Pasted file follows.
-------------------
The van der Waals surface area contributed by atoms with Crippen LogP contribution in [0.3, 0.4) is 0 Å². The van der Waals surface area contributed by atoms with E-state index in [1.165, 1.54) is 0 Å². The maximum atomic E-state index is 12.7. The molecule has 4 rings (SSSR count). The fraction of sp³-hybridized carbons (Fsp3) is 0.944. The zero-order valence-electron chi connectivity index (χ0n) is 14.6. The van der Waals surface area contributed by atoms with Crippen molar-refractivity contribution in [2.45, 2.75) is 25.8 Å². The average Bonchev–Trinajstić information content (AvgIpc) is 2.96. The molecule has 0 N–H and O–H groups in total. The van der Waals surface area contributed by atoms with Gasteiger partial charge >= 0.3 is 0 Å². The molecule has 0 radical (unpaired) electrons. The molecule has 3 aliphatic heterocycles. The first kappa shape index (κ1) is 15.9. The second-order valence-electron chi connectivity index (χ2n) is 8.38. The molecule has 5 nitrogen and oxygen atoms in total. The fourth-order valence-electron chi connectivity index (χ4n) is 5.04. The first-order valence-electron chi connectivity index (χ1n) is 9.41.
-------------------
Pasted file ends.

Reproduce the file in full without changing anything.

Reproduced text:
The van der Waals surface area contributed by atoms with Crippen LogP contribution in [0.3, 0.4) is 0 Å². The van der Waals surface area contributed by atoms with E-state index in [1.165, 1.54) is 0 Å². The maximum atomic E-state index is 12.7. The molecule has 4 rings (SSSR count). The fraction of sp³-hybridized carbons (Fsp3) is 0.944. The zero-order valence-electron chi connectivity index (χ0n) is 14.6. The van der Waals surface area contributed by atoms with Crippen molar-refractivity contribution in [2.45, 2.75) is 25.8 Å². The average Bonchev–Trinajstić information content (AvgIpc) is 2.96. The molecule has 0 N–H and O–H groups in total. The van der Waals surface area contributed by atoms with Gasteiger partial charge >= 0.3 is 0 Å². The molecule has 0 radical (unpaired) electrons. The molecule has 3 aliphatic heterocycles. The first kappa shape index (κ1) is 15.9. The second-order valence-electron chi connectivity index (χ2n) is 8.38. The molecule has 5 nitrogen and oxygen atoms in total. The fourth-order valence-electron chi connectivity index (χ4n) is 5.04. The first-order valence-electron chi connectivity index (χ1n) is 9.41.